Airport CDM is a cost effective solution

Airport CDM is a low cost and efficient solution to many issues facing airports today, but for its success all partners need to work together. Airport partners still frequently work in isolation with limited understanding of each other’s operational processes. Airport CDM is not ‘Rocket Science’ and does not intend to increase anyone’s workload, but cultural and procedural changes are needed for smooth and rapid implementation.

A good number of airports are in the process of implementing airport CDM. For some time Brussels, Munich and Zurich have applied CDM as an official procedure at their airport and are already experiencing the benefits of reduced taxiing, less fuel burn, better utilisation of resources by handing companies and airport operators, as well as better runway utilisation.

A recent Cost Benefit Analysis (CBA) which considered the CDM implementation results at four major European airports has shown very positive results. Airport CDM has demonstrated to be a cost effective method of improving efficiency and predictability in airport operations. The business case for Airport CDM is extremely positive, showing a Benefit to Cost Ratio of 9 to 1.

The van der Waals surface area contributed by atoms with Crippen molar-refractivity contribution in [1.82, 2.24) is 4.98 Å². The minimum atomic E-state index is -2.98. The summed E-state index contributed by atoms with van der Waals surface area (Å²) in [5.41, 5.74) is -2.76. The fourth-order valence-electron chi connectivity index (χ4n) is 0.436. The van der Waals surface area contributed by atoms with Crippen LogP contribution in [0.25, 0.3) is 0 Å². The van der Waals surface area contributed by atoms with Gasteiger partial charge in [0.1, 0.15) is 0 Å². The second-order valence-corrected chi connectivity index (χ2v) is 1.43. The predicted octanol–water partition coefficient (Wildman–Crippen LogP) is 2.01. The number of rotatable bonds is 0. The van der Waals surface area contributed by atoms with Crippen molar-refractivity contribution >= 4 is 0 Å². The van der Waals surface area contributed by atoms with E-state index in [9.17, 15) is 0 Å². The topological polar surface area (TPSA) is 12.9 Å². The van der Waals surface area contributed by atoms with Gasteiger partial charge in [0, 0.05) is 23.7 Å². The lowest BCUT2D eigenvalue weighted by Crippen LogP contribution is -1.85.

This recent CBA study has confirmed that Airport CDM is beneficial for all partners. The investment required from any single airport partner is modest and in many cases, existing equipment, facilities and services can be utilised with only limited modifications. On the benefit side, airlines are on top, followed by the airport operator and the ground handling companies.

It is important to highlight that not every benefit can be expressed in monetary terms. The analysis shows that there are many qualitative benefits which contribute to the general feeling of Airport CDM being desirable. A few examples of this are more predictable work load (ATC), improved customer satisfaction (Ground Handlers), improved overall image (Airport) and higher quality of service (ATC).

Ground handling as an Integral part of airport CDM

Ground Handling Companies are an integral part of Airport CDM, with significant benefits achievable. There is an urgent need for improved transparency and accuracy at airports or we will continue to base decisions on insufficient or inaccurate information. Only with improved predictability will we be able to enhance operational planning and maximise resource and infrastructure usage.

The EUROCONTROL Airport CDM Team will continue to actively support local airport partners in successfully implementing Airport CDM. This will be achieved by continued development, harmonisation and dissemination of new methods and best practice to meet requirements and expectations of Airport partners. EUROCONTROL have also produced a user friendly Airport CDM Implementation Manual with step by step guidance material for airport partners to implement CDM locally. Apart from in depth material on the above mentioned CDM elements, the Manual includes chapters on setting up the project, strategies, marketing, key performance indicators, procedures, risks & mitigation, frequently asked questions and how to measure achievements.

Additional information can be found on the EUROCONTROL dedicated Airport CDM website www.eurocontrol.int/airports